House Democrats delay vote to hold Bill Barr in contempt: Report

June 2, 2019

It was only a few short weeks ago that Democrats, outraged over the results of Robert Mueller’s investigation, focused their anti-Trump ire on Attorney General William Barr, who they accused of lying to congressional investigators and misleading the American public.

Then, when Barr wouldn’t provide the full, unredacted Mueller report to the House Judiciary Committee, Dems threatened to hold the attorney general in contempt of Congress. But in a big win for Bill Barr, it looks like an official vote on that proposal won’t be happening any time soon.

A House floor vote that was scheduled for this week on whether to hold in contempt Barr and Trump attorney Don McGahn, who similarly ignored a Judiciary Committee subpoena, has been delayed, according to two anonymous Democratic aides. It is unclear when such a vote will take place, if ever.

The vote had been planned for the first week of June, but it seems that with many members on Congress expected to travel to Europe this week for the 75th anniversary of the World War II D-Day invasion, the issue has been placed on the back burner for now.

Holding strong

The contempt citation for Barr stemmed from his refusal to turn over classified details related to the special counsel investigation and subsequent report.

Barr is prohibited by law from releasing sensitive information like grand jury testimony, but that doesn’t seem to bother Judiciary Committee Chairman Jerry Nadler (NY) and other Dems, who maintain that Barr lied — or was at least purposely misleading — in his 4-page summary of conclusions of the Mueller report, which was released in April.

Much to the disappointment of Democrats and their media allies, Barr made it clear in his summary that Mueller had found no evidence of “collusion,” conspiracy, or coordination between the Trump campaign and the Russian government. Barr also reported that Mueller had failed to find sufficient evidence to support a charge of obstruction of justice against President Donald Trump.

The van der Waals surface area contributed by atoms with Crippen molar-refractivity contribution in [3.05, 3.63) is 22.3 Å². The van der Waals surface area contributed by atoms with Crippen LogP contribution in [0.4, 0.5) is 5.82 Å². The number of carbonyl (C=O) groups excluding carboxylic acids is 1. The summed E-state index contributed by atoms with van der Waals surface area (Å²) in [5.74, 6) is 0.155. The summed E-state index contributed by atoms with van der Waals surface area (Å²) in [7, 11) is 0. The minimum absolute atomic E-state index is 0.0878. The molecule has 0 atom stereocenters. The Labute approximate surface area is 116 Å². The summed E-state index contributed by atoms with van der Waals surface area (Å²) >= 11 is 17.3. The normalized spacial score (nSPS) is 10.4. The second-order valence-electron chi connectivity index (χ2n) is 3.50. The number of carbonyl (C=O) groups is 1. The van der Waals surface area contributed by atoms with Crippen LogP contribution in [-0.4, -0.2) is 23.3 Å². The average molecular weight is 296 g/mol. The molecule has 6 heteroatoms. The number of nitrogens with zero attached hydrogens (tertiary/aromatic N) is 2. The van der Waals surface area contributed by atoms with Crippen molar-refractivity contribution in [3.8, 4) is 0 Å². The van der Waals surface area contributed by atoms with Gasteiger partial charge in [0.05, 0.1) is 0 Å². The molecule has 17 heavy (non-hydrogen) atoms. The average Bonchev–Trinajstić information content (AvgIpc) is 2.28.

Shrugging off subpoenas

But Democrats argue that evidence of obstruction is buried in the few redacted sections of the publicly available Mueller report. Their calls for the release of the full report were only heightened by surprise remarks from Mueller himself in a press conference Wednesday, when the now-former special counsel contended that charging Trump with a crime was never considered because of Justice Department policy.

Mueller also threw a bone to Dems in Congress, who were looking for an invitation to further pursue their own investigations, in his Wednesday presser, saying: “If we had had confidence that the president clearly did not commit a crime, we would have said so.”

As for McGahn, the former White House attorney was called on by congressional Democrats to testify about the Trump administration’s actions during Mueller’s two-year probe. But in light of McGahn’s former role as the president’s attorney — and with attorney-client privilege in mind — the White House extended executive privilege to allow McGahn to refuse to respond to the Judiciary Committee’s subpoena, a move that left Nadler and co. furious.

Impeachment and contempt

All of this comes as House Democrats are ramping up talk of impeachment proceedings against President Trump, something House Speaker Nancy Pelosi and other Democratic House leaders have attempted to resist, but that rank-and-file members of the party are champing at the bit to take on.

Along those lines, a Democratic aide reported that House Democrats were working to “rein in” President Trump via a “robust hearing and legislative strategy to spark a national conversation about holding Trump accountable” — in other words, a bid to gin up public support for impeachment, which has been sorely lacking despite the concerted efforts to push the move by many Democrats and the media.

It remains to be seen what exactly House Dems plan to do with Trump, Barr, and McGahn — or when they’ll actually get around to doing it. For now, however, it looks like Barr and the White House have emerged victorious.

And with the law — and the truth — on their side, this is only the beginning of big wins for the GOP.


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Ben Marquis

Ben Marquis is a staff writer for Conservative Institute.